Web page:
As for buying it for relatives outside her own household, it isn’t hard to sketch out a scenario: “Ugh, I’m (achoo!) dying here, sis—can you stop off on the way home from work and get me something for this? You’re a nurse, so you’d know better than I do which ones work.”

          (Yeah, I’m playing devil’s advocate a bit here—I have no more real information than you do. My point is that while the media may have cherry-picked their example, this person isn’t necessarily lying or doing anything dangerous.)

          • Showroom7561
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            8 months ago

            I know we’re trying to rationalize all this, but it’s leading to more questions! LOL

            “Eori, who has worked as a nurse for 33 years, purchased some of the drugs mentioned for herself and her family…”

            Considering that it seems pretty well known that pseudoephedrine is pretty ineffective for many years now, was she purchasing this decades ago and is now pissed off about it? Or has she continued to purchase it after knowing for years that it’s ineffective?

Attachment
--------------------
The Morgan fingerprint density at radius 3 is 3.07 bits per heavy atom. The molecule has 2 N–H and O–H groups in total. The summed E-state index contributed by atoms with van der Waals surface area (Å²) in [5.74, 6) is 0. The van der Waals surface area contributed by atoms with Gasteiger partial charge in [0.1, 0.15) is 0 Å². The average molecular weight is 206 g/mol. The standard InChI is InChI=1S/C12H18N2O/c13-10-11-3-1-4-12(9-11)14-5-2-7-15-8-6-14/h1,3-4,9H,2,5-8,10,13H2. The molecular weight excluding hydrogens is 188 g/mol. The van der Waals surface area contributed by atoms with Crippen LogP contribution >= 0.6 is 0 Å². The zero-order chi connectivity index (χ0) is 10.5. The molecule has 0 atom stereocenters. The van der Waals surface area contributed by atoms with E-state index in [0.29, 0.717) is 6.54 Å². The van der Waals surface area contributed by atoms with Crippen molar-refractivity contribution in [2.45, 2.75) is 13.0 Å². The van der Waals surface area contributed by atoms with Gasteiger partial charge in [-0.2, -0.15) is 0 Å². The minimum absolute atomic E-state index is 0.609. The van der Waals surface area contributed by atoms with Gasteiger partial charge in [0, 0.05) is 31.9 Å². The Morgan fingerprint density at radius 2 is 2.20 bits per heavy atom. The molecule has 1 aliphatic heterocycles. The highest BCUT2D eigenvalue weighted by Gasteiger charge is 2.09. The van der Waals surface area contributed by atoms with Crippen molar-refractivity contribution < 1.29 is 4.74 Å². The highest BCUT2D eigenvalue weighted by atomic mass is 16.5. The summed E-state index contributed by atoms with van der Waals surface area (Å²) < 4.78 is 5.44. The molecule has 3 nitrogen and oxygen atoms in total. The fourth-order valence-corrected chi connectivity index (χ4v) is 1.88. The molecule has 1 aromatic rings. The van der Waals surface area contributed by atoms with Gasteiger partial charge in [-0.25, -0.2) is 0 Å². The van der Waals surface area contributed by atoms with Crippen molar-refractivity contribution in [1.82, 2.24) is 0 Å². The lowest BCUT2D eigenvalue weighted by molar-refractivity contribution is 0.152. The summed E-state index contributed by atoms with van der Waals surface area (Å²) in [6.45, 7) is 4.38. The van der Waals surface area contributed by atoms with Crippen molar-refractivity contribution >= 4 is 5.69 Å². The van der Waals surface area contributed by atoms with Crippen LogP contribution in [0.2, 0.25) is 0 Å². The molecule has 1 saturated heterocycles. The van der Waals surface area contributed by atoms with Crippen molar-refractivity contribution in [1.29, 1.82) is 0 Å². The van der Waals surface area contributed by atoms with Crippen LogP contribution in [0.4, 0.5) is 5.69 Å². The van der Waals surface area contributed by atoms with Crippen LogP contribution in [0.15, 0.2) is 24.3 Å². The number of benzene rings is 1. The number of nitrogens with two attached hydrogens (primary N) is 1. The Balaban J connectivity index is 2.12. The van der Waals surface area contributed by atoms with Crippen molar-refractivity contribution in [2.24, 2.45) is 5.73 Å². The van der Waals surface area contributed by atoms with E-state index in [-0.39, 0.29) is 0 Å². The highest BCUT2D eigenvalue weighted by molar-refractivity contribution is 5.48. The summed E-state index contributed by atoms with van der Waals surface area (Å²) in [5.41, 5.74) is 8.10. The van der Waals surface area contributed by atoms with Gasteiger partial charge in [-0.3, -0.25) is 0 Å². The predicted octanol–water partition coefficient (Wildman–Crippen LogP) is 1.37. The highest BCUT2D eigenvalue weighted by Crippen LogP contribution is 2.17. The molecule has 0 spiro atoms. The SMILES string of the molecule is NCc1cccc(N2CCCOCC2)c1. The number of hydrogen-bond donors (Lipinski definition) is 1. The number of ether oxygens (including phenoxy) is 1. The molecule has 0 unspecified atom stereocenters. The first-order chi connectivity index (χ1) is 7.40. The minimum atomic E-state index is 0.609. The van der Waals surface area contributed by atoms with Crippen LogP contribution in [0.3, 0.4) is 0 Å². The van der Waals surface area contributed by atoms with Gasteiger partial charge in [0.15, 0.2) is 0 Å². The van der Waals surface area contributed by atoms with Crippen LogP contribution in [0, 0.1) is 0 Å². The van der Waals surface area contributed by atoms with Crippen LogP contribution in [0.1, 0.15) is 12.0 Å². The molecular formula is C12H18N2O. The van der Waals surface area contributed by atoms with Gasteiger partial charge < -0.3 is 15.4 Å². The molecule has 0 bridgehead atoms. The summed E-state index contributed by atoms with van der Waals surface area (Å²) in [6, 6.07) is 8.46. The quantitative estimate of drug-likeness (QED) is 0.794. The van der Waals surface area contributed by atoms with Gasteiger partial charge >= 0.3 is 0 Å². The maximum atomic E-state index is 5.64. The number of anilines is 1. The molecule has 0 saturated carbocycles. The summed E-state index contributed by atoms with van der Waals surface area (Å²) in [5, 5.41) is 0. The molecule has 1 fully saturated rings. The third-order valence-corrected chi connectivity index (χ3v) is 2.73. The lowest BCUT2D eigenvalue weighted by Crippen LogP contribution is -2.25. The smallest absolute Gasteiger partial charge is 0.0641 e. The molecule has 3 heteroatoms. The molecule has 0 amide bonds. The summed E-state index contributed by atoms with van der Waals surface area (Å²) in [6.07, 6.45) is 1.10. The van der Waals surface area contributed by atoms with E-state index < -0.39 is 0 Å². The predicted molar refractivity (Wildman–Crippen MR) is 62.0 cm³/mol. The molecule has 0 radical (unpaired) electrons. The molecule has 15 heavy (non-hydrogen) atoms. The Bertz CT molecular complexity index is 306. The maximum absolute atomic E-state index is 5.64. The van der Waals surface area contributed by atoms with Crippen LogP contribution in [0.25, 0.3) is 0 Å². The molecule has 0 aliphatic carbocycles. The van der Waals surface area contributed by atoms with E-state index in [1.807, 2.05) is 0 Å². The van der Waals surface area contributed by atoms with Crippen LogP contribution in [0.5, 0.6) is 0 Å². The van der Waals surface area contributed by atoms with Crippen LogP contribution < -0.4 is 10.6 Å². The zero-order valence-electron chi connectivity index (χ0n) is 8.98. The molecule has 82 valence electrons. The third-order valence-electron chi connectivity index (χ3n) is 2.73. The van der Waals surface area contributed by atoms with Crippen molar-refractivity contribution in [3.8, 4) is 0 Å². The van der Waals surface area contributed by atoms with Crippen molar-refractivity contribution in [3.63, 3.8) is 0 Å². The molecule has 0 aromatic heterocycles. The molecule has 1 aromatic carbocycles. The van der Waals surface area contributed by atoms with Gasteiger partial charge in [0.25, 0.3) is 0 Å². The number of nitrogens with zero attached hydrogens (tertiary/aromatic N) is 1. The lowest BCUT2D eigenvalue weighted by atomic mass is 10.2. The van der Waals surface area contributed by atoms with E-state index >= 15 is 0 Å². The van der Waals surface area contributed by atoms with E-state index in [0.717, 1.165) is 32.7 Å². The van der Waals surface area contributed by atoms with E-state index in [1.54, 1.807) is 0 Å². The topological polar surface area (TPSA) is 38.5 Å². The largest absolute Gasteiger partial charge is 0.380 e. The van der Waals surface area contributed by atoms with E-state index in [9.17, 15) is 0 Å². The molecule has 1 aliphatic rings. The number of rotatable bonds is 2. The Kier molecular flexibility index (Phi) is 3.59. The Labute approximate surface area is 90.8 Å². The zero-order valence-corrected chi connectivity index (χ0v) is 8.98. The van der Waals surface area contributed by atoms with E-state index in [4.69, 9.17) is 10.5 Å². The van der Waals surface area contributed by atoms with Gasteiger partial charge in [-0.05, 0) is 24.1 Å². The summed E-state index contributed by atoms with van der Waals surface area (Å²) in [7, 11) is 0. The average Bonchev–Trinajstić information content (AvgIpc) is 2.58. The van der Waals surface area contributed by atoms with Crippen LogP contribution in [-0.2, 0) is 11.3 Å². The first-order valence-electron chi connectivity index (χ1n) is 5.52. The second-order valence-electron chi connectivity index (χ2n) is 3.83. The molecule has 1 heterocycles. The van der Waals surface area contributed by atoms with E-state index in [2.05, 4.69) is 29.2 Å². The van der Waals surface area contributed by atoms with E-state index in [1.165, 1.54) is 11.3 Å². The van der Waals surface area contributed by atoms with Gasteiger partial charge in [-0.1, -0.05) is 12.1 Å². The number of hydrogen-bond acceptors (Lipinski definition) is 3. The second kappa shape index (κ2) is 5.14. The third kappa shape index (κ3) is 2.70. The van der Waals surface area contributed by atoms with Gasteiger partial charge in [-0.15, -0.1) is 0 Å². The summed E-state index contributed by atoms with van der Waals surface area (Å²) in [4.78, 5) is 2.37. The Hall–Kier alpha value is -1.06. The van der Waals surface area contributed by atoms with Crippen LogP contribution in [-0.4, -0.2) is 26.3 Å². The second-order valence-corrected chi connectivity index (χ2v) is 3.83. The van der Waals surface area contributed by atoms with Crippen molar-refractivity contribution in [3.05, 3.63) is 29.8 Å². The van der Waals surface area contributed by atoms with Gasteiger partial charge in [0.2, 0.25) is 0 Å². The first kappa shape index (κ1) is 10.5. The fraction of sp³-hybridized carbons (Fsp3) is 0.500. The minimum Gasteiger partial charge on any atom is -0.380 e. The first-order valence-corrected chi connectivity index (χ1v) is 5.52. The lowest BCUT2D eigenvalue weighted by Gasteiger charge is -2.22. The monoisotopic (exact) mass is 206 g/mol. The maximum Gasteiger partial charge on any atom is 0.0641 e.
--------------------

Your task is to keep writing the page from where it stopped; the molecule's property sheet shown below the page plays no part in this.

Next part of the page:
Really, either way, as a healthcare professional, you’d think that chronic congestion would be addressed through prescription meds and not OTC drugs. Right? 🫠

            • nyan@lemmy.cafe
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              8 months ago

              She may have done what you just did, and confused pseudoephedrine (which works) with phenylephrine (the one that doesn’t). 😜

              (In all fairness, they’re both multisyllable weird Greekish words that have the same first letter and the same ending, and I’ve come close to mixing them up a couple of times myself.)

              As a nurse (not nurse-practitioner) I don’t think she has any power to prescribe. All she can do is offer over-the-counter meds and advise the person to see a doctor if she thinks that’s warranted.

              There was one amusing article which I seem unable to find again that suggested American cold sufferers should get their hands on pseudoephedrine by obtaining crystal meth (which is more widely available and more stably supplied) and running the reaction the FDA was so afraid of in reverse to get the decongestant. Maybe we should have tried doing that up here too. 🤔

              • Showroom7561
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                8 months ago